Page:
First of all: yes, you need a budget. There’s no getting around it. Whether you’re entering medical school with outstanding student loans, debt free, or even with a bit of savings, you’re going to have to pay special attention to where, when, and how you’re spending your money over the next six years (and probably longer).
Getting started is the hardest part
Often the thing that prevents med students from developing a budget is the very first step: looking at their overall spending. It can be a painful process to look honestly at where your money is going (especially when you know that you’re going to have to cut back in some areas). But there are a few ways you can make the process of building a budget – and, more importantly, sticking to it – a little less stressful.
One way that MD Advisor* Leah Aulenbach helps her clients get over that first hump is to skip the step of assigning a specific dollar amount to a category. “Trying to spend a certain amount each month in a particular category can be complicated,” Aulenbach says. “So instead I tell them to pay for everything with their credit card, and to look at their balance every two weeks—if you’re halfway through the month and you’re under the total you wanted to spend, perfect. If it’s more, then you’re going to have to tone things down for the next two weeks.” Sometimes a simple little trick like that can make all the difference; it’s all about finding a new perspective on your finances.
For medical students, in particular, finding that new perspective is important. School should be their priority, and every spare brain cell that is taken up with worrying about where your money is going works against it. You have enough stress in your life as it is—your budget should be easing it, not contributing to it.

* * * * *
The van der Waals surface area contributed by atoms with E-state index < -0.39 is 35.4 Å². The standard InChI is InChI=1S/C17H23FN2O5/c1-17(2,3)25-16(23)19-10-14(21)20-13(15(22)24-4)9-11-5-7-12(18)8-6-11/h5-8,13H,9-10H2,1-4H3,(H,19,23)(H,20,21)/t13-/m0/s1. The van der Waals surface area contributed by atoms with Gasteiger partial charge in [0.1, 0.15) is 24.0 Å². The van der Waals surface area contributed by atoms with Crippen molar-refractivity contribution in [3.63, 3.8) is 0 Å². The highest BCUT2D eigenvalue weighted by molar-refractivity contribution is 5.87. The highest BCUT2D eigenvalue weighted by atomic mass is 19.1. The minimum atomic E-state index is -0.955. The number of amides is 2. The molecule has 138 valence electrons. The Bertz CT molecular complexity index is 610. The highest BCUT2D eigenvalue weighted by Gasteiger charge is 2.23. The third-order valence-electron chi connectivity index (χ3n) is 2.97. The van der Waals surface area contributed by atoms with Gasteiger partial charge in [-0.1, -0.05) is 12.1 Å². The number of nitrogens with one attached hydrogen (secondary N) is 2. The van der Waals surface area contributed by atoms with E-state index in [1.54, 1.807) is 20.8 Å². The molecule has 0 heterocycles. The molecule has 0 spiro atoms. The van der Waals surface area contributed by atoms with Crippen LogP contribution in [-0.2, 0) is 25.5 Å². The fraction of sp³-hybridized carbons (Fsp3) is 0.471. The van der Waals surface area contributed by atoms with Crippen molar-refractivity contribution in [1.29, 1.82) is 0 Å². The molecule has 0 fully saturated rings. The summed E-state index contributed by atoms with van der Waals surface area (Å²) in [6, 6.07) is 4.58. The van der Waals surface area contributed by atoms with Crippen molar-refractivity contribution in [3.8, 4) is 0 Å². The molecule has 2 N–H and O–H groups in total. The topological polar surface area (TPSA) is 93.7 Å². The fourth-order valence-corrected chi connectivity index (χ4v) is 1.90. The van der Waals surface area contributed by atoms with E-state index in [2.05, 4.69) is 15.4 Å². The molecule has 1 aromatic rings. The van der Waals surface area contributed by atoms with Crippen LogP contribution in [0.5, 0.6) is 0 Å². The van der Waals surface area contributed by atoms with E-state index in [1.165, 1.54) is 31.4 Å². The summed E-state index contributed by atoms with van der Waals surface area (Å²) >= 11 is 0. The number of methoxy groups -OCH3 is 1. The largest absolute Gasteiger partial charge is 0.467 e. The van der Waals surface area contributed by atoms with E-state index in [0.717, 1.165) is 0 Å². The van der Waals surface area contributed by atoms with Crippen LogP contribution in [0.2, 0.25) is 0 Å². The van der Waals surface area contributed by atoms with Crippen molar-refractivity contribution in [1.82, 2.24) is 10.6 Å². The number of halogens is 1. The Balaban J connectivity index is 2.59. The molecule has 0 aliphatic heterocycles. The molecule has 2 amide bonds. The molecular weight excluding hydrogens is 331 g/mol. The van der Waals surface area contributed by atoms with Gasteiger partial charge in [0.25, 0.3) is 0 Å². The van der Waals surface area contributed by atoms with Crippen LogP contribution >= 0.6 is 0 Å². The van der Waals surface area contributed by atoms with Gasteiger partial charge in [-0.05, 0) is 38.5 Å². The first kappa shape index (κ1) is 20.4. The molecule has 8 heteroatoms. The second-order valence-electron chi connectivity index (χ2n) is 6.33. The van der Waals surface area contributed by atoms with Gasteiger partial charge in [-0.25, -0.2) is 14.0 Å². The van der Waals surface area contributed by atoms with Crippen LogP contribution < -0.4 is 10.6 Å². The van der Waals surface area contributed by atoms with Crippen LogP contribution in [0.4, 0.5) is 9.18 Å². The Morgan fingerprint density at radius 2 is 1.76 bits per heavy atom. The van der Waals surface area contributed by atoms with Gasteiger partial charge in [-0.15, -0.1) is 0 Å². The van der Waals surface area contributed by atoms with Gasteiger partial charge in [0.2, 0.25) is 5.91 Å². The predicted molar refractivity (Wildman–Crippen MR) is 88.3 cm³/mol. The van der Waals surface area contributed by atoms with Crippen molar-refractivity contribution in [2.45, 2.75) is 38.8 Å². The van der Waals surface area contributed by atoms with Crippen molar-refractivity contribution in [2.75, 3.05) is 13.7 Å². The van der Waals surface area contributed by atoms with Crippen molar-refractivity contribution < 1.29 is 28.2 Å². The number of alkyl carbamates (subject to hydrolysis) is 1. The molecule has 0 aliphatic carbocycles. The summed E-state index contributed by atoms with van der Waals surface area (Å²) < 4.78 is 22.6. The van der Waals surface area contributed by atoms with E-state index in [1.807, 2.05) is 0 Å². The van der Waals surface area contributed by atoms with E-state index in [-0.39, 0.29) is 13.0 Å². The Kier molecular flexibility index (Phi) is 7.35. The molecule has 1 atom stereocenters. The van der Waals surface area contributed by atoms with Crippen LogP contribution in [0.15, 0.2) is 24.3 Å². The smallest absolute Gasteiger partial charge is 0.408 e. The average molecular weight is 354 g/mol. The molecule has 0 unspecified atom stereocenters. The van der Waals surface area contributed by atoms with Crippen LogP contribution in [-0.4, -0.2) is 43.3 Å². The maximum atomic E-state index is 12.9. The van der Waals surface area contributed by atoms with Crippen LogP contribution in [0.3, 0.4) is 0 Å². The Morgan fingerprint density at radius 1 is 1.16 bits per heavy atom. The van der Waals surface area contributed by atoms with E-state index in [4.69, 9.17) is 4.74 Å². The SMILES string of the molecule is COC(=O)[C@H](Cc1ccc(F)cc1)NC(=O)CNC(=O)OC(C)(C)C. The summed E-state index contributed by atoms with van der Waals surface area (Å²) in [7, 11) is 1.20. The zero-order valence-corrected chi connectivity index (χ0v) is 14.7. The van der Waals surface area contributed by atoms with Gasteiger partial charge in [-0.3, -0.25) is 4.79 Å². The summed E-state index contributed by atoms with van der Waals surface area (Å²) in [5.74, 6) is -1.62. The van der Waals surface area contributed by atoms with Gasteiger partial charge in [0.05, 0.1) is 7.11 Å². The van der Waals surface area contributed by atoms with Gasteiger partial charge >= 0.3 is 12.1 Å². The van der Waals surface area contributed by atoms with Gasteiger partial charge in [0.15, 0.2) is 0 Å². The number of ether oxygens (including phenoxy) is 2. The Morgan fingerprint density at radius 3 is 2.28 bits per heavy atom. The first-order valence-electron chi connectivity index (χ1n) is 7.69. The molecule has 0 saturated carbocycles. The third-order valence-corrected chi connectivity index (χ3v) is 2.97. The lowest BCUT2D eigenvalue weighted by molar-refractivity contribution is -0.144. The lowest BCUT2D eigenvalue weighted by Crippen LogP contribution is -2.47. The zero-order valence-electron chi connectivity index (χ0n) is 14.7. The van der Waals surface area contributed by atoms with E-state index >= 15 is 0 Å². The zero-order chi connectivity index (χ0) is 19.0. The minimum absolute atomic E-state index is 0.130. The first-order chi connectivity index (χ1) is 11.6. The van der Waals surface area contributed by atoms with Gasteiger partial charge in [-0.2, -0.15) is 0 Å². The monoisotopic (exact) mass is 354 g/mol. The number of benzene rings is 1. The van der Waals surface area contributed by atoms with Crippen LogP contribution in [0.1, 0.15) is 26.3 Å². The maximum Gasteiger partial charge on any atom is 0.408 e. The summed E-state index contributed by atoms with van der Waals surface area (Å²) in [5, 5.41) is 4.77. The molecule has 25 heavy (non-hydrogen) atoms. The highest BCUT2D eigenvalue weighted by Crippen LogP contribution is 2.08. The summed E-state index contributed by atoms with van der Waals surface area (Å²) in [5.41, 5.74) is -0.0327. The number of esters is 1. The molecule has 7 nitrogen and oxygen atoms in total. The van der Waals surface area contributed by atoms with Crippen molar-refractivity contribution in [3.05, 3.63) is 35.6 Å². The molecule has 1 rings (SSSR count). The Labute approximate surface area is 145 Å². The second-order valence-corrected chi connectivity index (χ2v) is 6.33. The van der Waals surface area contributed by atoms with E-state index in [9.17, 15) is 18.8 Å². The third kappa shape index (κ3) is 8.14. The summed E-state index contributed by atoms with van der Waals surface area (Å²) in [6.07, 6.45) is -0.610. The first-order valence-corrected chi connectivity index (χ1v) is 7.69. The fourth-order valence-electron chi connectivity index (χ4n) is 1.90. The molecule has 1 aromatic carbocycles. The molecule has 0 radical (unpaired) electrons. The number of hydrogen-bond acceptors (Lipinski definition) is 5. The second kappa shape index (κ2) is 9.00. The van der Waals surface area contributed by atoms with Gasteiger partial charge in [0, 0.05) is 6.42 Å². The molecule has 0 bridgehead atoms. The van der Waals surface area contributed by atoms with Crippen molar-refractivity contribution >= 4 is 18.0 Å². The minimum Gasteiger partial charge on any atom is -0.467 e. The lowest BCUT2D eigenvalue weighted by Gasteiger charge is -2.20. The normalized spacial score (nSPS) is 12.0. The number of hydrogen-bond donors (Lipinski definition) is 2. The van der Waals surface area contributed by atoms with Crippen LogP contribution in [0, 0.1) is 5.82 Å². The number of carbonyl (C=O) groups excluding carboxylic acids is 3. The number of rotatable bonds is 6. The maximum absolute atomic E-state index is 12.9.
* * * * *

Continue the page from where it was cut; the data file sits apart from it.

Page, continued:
The burrito exchange rate
One of Leah’s clients had a particularly unique way of forcing himself to see his finances in a new light. When he thought about the thing in his life that he couldn’t live without – the thing that really made him happy – he discovered it was…burritos. After a long night of studying, he energized himself with a burrito. While waiting for (and worrying about) exam results, he relaxed with a burrito. For him, the promise of a nice hot burrito got him through the day.
So, when it came to better understanding his spending habits and making hard choices about where his money should go, he started calculating the value of things he wanted in burritos. Think of it as a burrito exchange-rate. Would he be willing to trade ten burritos for a new pair of shoes? Was that weekend ski trip worth forty future burritos? Could he bear to give up five potential burritos for a night out on the town? It might seem silly, but this new context for understanding the “happiness cost” of the things in his life helped him to be more disciplined with his budget.
“He needed a unit of measurement for happiness,” says Aulenbach. “The truth is, you don’t have to be happy about your budget—but you can find what makes you happy within it. You’re going to have to spend money, there’s no getting around that. You just have to find out what those expenses are really worth to you.”